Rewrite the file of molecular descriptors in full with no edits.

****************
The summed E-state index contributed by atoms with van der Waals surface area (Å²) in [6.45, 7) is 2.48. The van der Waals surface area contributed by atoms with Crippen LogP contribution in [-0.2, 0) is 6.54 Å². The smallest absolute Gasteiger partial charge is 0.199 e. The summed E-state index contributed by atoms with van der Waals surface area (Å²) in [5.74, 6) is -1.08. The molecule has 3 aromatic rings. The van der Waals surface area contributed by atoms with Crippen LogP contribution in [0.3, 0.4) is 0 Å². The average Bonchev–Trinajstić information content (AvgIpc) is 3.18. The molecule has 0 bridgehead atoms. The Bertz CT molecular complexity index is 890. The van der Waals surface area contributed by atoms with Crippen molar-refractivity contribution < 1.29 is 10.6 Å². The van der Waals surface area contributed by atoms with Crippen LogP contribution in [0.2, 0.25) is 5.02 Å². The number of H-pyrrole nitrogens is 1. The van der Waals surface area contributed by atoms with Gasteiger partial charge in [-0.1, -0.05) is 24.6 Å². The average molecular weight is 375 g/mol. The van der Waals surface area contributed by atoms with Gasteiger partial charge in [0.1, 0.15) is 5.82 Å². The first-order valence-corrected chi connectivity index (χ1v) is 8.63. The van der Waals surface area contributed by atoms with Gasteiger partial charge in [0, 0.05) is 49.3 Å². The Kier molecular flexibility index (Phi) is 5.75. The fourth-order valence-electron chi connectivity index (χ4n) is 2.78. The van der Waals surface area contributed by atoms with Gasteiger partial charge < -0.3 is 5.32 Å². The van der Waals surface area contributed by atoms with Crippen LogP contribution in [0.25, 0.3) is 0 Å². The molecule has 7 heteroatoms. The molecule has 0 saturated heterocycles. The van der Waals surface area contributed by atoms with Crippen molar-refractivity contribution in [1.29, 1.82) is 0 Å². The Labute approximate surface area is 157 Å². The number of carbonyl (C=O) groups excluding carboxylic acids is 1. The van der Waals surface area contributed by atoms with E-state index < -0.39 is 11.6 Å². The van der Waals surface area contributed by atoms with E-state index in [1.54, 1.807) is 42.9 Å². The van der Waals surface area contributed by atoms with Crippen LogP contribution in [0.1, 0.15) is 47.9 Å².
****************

The summed E-state index contributed by atoms with van der Waals surface area (Å²) in [6.45, 7) is 2.48. The van der Waals surface area contributed by atoms with Crippen LogP contribution in [-0.2, 0) is 6.54 Å². The smallest absolute Gasteiger partial charge is 0.199 e. The summed E-state index contributed by atoms with van der Waals surface area (Å²) in [5.74, 6) is -1.08. The molecule has 3 aromatic rings. The van der Waals surface area contributed by atoms with Crippen LogP contribution in [0.3, 0.4) is 0 Å². The average Bonchev–Trinajstić information content (AvgIpc) is 3.18. The molecule has 0 bridgehead atoms. The Bertz CT molecular complexity index is 890. The van der Waals surface area contributed by atoms with Crippen molar-refractivity contribution < 1.29 is 10.6 Å². The van der Waals surface area contributed by atoms with Crippen LogP contribution in [0.2, 0.25) is 5.02 Å². The number of H-pyrrole nitrogens is 1. The van der Waals surface area contributed by atoms with Gasteiger partial charge in [-0.1, -0.05) is 24.6 Å². The average molecular weight is 375 g/mol. The van der Waals surface area contributed by atoms with Gasteiger partial charge in [0.1, 0.15) is 5.82 Å². The first-order valence-corrected chi connectivity index (χ1v) is 8.63. The van der Waals surface area contributed by atoms with Gasteiger partial charge in [0, 0.05) is 49.3 Å². The Kier molecular flexibility index (Phi) is 5.75. The fourth-order valence-electron chi connectivity index (χ4n) is 2.78. The van der Waals surface area contributed by atoms with Gasteiger partial charge < -0.3 is 5.32 Å². The van der Waals surface area contributed by atoms with Crippen LogP contribution in [0.25, 0.3) is 0 Å². The molecule has 7 heteroatoms. The molecule has 0 saturated heterocycles. The van der Waals surface area contributed by atoms with Crippen molar-refractivity contribution in [1.29, 1.82) is 0 Å². The Labute approximate surface area is 157 Å². The number of carbonyl (C=O) groups excluding carboxylic acids is 1. The van der Waals surface area contributed by atoms with E-state index < -0.39 is 11.6 Å². The van der Waals surface area contributed by atoms with E-state index in [1.54, 1.807) is 42.9 Å². The van der Waals surface area contributed by atoms with Crippen LogP contribution in [0.1, 0.15) is 47.9 Å².